Dismissal Hymn of the Feast of the Circumcision of Our Lord – January 1st
«Μορφὴν ἀναλλοιώτως ἀνθρωπίνην προσέλαβες, Θεὸς ὢν κατ᾽ οὐσίαν πολυεύσπλαγχνε Κύριε· καὶ Νόμον ἐκπληρῶν περιτομήν, θελήσει καταδέχει σαρκικήν, ὅπως παύσῃς τὰ σκιώδη, καὶ περιέλῃς τὸ κάλυμμα τῶν παθῶν ἡμῶν. ∆όξα τῇ ἀγαθότητι τῇ σῇ· δόξα τῇ εὐσπλαγχνίᾳ σου· δόξα τῇ ἀνεκφρράστῳ Λόγε συγκαταβάσει σου.»
“Without change you took a human form, by nature being God, O most compassionate Lord; and fulfilling the Law, you willingly accepted circumcision in the flesh, that you might banish shadows, and strip away the covering of our passions. Glory to your goodness; glory to your compassion; glory to your ineffable condescension, O Word!”
In this modern, civilised world we live in, it may be difficult to understand why our Church celebrates the perpetration of a barbaric act against a newborn baby. Characteristic are the Old Testament accounts: “Then Zipporah took a sharp stone and cut off the foreskin of her son and cast it at Moses’ feet” (Exodus 4:25, see also Joshua 5:3).
Christ Himself was to remind the Jews that although circumcision was a precept of the Mosaic Law, it existed before Moses, being a physical sign of the covenant between God and Abraham: “ Moses therefore gave you circumcision (not that it is from Moses, but from the fathers)” (John 7:22).
We can only comprehend this Feast within the prism of Christ’s Love of mankind. It is only out of His unfathomable love for us, that Christ accepts the circumcision of the flesh. Christ, being born in a specific place and time, underwent all the customs and traditions He was born into.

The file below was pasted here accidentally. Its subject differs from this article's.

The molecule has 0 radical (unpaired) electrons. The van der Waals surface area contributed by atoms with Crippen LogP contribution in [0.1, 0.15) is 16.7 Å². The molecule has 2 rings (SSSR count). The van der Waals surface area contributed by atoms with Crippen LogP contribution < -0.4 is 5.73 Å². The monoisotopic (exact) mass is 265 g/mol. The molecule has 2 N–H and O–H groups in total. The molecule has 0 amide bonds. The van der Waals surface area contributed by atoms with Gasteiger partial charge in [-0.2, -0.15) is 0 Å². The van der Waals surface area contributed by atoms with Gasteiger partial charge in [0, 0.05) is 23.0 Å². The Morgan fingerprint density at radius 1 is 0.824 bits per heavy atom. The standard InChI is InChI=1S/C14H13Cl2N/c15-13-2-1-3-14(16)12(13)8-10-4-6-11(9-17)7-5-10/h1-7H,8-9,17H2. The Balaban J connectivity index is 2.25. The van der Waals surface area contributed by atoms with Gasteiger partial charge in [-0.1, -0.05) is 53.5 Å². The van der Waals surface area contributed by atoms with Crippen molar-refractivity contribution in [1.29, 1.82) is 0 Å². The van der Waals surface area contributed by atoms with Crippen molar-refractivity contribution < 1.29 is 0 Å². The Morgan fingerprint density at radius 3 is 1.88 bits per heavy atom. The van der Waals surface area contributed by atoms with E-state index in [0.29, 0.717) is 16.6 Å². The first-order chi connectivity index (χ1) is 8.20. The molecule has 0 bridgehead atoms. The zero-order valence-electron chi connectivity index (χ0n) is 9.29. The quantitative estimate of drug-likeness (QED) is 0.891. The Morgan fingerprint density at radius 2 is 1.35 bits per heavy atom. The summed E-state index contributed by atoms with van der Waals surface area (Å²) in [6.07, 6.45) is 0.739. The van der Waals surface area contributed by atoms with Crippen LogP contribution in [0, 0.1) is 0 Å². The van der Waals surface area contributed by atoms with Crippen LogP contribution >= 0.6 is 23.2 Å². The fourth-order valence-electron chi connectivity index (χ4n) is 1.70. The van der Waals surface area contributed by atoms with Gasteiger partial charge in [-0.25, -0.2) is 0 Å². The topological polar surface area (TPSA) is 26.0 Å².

Christ shows that as the Law-giver, He had to abide by the Law. Furthermore, in being circumcised, Christ reveals that He was truly human. How could Christ save humanity if he did not receive a completely human body in his Incarnation?
Even more deeply though, Christ underwent physical circumcision to open the way to the more essential “circumcision” as the Hymn explains, the stripping away of the covering of our passions. Apostle Paul explains: “For he is not a Jew who is one outwardly, nor is circumcision that which is outward in the flesh; but he is a Jew who is one inwardly; and circumcision is that of the heart, in the Spirit, not in the letter” (Rom 2:28-29). This is achieved in Christ’s own Baptism, which He gave to the Church. St John of Damascus interprets the link between physical and spiritual circumcision – namely Baptism: “…the circumcision was a sign, dividing Israel from the Gentiles with whom they dwelt. It was, moreover, a figure of baptism. For just as the circumcision does not cut off a useful member of the body, but only a useless superfluity, so by the holy baptism we are circumcised from sin.”
Source: Lychnos December 2016 / January 2017